|Do you really want to be in a situation where a job interviewer asks you about your job responsibilities at the company during the past year, and you are forced to respond with, "Uh, well, I wasn't exactly working there...." To which the interviewer will instantly think, "And you won't exactly be working here either."|
The fact is that when your service to the company ended, it ended. There is nothing negative about that and there is nothing to hide. By changing the dates on your resume, you are providing misleading information to a potential employer. This cannot only prevent your being employed, but it can be grounds for termination if you are hired and this fact is discovered later.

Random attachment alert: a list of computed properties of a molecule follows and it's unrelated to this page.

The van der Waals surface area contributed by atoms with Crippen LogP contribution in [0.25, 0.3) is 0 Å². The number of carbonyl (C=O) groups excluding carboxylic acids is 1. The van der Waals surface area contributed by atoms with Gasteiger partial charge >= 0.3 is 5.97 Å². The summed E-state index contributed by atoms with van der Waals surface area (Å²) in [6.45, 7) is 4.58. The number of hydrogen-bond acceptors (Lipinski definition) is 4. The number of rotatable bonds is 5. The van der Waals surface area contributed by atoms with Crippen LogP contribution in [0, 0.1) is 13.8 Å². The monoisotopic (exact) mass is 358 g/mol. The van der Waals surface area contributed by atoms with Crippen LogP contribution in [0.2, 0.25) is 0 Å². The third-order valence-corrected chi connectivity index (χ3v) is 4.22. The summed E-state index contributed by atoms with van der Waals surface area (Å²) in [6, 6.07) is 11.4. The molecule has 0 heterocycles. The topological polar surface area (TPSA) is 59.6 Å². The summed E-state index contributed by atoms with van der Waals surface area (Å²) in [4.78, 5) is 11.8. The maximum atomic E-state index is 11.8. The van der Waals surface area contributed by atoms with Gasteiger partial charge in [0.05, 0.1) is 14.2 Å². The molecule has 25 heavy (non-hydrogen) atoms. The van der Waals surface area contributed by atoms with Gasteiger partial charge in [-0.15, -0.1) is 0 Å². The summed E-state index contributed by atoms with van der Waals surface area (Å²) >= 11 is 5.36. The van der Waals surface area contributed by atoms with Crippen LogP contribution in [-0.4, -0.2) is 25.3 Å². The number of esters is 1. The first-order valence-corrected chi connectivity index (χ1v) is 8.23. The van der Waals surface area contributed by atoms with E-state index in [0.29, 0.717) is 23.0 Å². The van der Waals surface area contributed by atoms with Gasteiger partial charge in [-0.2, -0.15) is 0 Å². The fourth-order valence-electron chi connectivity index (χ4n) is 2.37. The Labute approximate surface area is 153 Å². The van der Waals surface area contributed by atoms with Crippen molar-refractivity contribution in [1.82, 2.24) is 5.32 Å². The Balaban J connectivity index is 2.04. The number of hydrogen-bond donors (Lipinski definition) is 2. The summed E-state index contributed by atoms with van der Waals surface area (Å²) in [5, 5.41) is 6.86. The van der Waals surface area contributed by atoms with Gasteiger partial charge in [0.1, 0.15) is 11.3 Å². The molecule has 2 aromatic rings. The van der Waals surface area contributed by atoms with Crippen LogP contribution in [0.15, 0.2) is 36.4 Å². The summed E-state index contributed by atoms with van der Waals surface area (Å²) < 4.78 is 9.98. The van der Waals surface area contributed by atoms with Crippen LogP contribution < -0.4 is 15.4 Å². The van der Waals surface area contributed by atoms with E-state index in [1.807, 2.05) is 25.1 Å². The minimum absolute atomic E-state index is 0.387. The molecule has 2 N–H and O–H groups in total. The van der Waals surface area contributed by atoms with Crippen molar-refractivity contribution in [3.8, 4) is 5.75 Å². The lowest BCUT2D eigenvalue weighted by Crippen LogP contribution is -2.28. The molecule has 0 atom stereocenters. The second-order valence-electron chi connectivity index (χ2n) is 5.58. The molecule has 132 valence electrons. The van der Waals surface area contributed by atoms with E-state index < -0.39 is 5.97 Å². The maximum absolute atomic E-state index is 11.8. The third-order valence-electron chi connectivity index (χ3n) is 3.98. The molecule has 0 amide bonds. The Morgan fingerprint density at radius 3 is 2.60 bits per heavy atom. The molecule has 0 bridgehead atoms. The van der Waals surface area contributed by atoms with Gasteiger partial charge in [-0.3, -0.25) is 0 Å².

Rather than misrepresenting the 10 months, let the employer know what you have been doing in this period. If you have been taking some time off, that is not a problem. In fact, some employers interpret that positively. You were able to step back, relax, clear your head, and now you are ready to work. Obviously, if you have taken any steps to upgrade your skills, such as through classes, readings, or seminars, that is important to mention.
The employer may have a number of questions about what you were doing, but at least there will be no question about your ethics.